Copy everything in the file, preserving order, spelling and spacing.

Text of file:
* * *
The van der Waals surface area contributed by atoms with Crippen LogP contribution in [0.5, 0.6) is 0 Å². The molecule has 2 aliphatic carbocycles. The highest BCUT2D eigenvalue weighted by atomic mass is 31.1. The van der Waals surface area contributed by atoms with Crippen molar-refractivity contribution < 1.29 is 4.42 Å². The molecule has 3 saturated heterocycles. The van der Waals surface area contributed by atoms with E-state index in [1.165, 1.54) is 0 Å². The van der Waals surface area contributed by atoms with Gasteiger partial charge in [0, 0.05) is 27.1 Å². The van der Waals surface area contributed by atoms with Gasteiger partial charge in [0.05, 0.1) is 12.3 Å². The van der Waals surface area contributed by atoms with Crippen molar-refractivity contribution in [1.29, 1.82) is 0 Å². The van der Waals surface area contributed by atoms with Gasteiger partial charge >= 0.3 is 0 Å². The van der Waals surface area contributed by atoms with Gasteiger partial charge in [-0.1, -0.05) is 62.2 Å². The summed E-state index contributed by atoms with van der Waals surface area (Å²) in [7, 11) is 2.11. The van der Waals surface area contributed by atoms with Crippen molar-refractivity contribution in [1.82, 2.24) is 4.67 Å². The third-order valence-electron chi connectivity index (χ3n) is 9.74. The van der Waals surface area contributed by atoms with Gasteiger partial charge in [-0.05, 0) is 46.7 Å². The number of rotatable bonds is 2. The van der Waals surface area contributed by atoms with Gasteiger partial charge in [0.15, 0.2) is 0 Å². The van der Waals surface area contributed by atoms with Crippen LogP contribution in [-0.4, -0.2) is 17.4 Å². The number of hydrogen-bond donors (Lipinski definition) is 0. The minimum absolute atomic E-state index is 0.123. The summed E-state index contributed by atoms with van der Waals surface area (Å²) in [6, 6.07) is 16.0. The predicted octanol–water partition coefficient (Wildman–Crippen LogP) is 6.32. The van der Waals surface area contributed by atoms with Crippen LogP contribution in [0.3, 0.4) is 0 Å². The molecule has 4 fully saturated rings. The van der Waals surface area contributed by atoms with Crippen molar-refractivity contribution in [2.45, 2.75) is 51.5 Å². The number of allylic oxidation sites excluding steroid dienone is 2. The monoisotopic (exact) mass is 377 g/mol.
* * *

The van der Waals surface area contributed by atoms with Crippen LogP contribution in [0.5, 0.6) is 0 Å². The molecule has 2 aliphatic carbocycles. The highest BCUT2D eigenvalue weighted by atomic mass is 31.1. The van der Waals surface area contributed by atoms with Crippen molar-refractivity contribution < 1.29 is 4.42 Å². The molecule has 3 saturated heterocycles. The van der Waals surface area contributed by atoms with E-state index in [1.165, 1.54) is 0 Å². The van der Waals surface area contributed by atoms with Gasteiger partial charge in [0, 0.05) is 27.1 Å². The van der Waals surface area contributed by atoms with Gasteiger partial charge in [0.05, 0.1) is 12.3 Å². The van der Waals surface area contributed by atoms with Crippen molar-refractivity contribution in [1.29, 1.82) is 0 Å². The van der Waals surface area contributed by atoms with Gasteiger partial charge >= 0.3 is 0 Å². The van der Waals surface area contributed by atoms with Gasteiger partial charge in [-0.1, -0.05) is 62.2 Å². The summed E-state index contributed by atoms with van der Waals surface area (Å²) in [7, 11) is 2.11. The van der Waals surface area contributed by atoms with Crippen molar-refractivity contribution in [1.82, 2.24) is 4.67 Å². The third-order valence-electron chi connectivity index (χ3n) is 9.74. The van der Waals surface area contributed by atoms with Gasteiger partial charge in [-0.05, 0) is 46.7 Å². The number of rotatable bonds is 2. The van der Waals surface area contributed by atoms with Gasteiger partial charge in [0.15, 0.2) is 0 Å². The van der Waals surface area contributed by atoms with Crippen LogP contribution in [-0.4, -0.2) is 17.4 Å². The number of hydrogen-bond donors (Lipinski definition) is 0. The minimum absolute atomic E-state index is 0.123. The summed E-state index contributed by atoms with van der Waals surface area (Å²) in [6, 6.07) is 16.0. The predicted octanol–water partition coefficient (Wildman–Crippen LogP) is 6.32. The van der Waals surface area contributed by atoms with Crippen LogP contribution in [0.3, 0.4) is 0 Å². The molecule has 4 fully saturated rings. The van der Waals surface area contributed by atoms with Crippen molar-refractivity contribution in [2.45, 2.75) is 51.5 Å². The number of allylic oxidation sites excluding steroid dienone is 2. The monoisotopic (exact) mass is 377 g/mol.